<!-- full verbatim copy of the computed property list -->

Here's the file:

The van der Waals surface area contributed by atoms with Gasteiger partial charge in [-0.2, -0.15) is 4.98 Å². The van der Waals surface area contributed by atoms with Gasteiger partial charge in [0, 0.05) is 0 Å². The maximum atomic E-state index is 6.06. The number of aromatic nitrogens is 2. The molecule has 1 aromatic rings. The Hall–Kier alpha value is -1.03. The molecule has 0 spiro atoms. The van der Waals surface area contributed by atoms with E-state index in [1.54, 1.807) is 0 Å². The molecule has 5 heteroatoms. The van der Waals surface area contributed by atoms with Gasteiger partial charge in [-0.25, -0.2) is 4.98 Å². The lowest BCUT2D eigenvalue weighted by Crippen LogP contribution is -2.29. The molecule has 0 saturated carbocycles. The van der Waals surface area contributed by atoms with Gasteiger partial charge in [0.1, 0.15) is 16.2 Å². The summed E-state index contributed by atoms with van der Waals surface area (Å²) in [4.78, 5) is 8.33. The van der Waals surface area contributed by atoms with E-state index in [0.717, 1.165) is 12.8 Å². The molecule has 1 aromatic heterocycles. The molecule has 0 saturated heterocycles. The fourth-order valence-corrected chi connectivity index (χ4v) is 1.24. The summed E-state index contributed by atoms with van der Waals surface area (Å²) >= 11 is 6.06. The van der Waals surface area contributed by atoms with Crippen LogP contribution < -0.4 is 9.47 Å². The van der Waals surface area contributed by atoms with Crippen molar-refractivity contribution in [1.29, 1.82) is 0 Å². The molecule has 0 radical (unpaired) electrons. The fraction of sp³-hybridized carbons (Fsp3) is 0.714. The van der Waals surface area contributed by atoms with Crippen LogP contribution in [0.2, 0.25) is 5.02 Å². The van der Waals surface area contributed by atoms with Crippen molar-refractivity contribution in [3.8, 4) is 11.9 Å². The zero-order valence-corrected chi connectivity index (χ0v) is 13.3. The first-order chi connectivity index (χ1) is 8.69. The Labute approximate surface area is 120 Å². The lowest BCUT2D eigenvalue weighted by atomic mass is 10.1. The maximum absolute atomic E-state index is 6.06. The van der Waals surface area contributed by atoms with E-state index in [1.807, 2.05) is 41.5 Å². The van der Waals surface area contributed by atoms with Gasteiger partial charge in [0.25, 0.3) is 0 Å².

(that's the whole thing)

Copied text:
The van der Waals surface area contributed by atoms with Gasteiger partial charge in [-0.2, -0.15) is 4.98 Å². The van der Waals surface area contributed by atoms with Gasteiger partial charge in [0, 0.05) is 0 Å². The maximum atomic E-state index is 6.06. The number of aromatic nitrogens is 2. The molecule has 1 aromatic rings. The Hall–Kier alpha value is -1.03. The molecule has 0 spiro atoms. The van der Waals surface area contributed by atoms with E-state index in [1.54, 1.807) is 0 Å². The molecule has 5 heteroatoms. The van der Waals surface area contributed by atoms with Gasteiger partial charge in [-0.25, -0.2) is 4.98 Å². The lowest BCUT2D eigenvalue weighted by Crippen LogP contribution is -2.29. The molecule has 0 saturated carbocycles. The van der Waals surface area contributed by atoms with Gasteiger partial charge in [0.1, 0.15) is 16.2 Å². The summed E-state index contributed by atoms with van der Waals surface area (Å²) in [4.78, 5) is 8.33. The van der Waals surface area contributed by atoms with E-state index in [0.717, 1.165) is 12.8 Å². The molecule has 1 aromatic heterocycles. The molecule has 0 saturated heterocycles. The fourth-order valence-corrected chi connectivity index (χ4v) is 1.24. The summed E-state index contributed by atoms with van der Waals surface area (Å²) >= 11 is 6.06. The van der Waals surface area contributed by atoms with Crippen LogP contribution < -0.4 is 9.47 Å². The van der Waals surface area contributed by atoms with Crippen molar-refractivity contribution in [1.29, 1.82) is 0 Å². The molecule has 0 radical (unpaired) electrons. The fraction of sp³-hybridized carbons (Fsp3) is 0.714. The van der Waals surface area contributed by atoms with Crippen LogP contribution in [0.2, 0.25) is 5.02 Å². The van der Waals surface area contributed by atoms with Crippen molar-refractivity contribution in [3.8, 4) is 11.9 Å². The zero-order valence-corrected chi connectivity index (χ0v) is 13.3. The first-order chi connectivity index (χ1) is 8.69. The Labute approximate surface area is 120 Å². The lowest BCUT2D eigenvalue weighted by atomic mass is 10.1. The maximum absolute atomic E-state index is 6.06. The van der Waals surface area contributed by atoms with E-state index in [1.807, 2.05) is 41.5 Å². The van der Waals surface area contributed by atoms with Gasteiger partial charge in [0.25, 0.3) is 0 Å².